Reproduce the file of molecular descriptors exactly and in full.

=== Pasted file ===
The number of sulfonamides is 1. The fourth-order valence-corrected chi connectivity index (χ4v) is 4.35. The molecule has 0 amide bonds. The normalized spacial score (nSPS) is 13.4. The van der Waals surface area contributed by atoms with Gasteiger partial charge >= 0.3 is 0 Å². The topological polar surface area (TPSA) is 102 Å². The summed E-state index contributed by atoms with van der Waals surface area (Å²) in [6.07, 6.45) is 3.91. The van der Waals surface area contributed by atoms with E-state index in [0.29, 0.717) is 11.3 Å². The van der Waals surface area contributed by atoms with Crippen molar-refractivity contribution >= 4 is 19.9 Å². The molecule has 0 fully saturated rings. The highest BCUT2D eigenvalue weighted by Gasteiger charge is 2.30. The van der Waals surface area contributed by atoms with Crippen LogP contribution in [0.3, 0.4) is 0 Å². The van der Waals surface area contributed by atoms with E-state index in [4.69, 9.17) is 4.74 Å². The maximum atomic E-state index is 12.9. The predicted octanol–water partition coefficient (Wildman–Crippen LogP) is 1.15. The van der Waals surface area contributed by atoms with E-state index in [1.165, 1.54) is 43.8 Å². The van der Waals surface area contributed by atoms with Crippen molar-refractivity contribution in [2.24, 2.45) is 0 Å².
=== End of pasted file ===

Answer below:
The number of sulfonamides is 1. The fourth-order valence-corrected chi connectivity index (χ4v) is 4.35. The molecule has 0 amide bonds. The normalized spacial score (nSPS) is 13.4. The van der Waals surface area contributed by atoms with Gasteiger partial charge >= 0.3 is 0 Å². The topological polar surface area (TPSA) is 102 Å². The summed E-state index contributed by atoms with van der Waals surface area (Å²) in [6.07, 6.45) is 3.91. The van der Waals surface area contributed by atoms with E-state index in [0.29, 0.717) is 11.3 Å². The van der Waals surface area contributed by atoms with Crippen molar-refractivity contribution >= 4 is 19.9 Å². The molecule has 0 fully saturated rings. The highest BCUT2D eigenvalue weighted by Gasteiger charge is 2.30. The van der Waals surface area contributed by atoms with Crippen LogP contribution in [0.3, 0.4) is 0 Å². The van der Waals surface area contributed by atoms with E-state index in [4.69, 9.17) is 4.74 Å². The maximum atomic E-state index is 12.9. The predicted octanol–water partition coefficient (Wildman–Crippen LogP) is 1.15. The van der Waals surface area contributed by atoms with E-state index in [1.165, 1.54) is 43.8 Å². The van der Waals surface area contributed by atoms with Crippen molar-refractivity contribution in [2.24, 2.45) is 0 Å².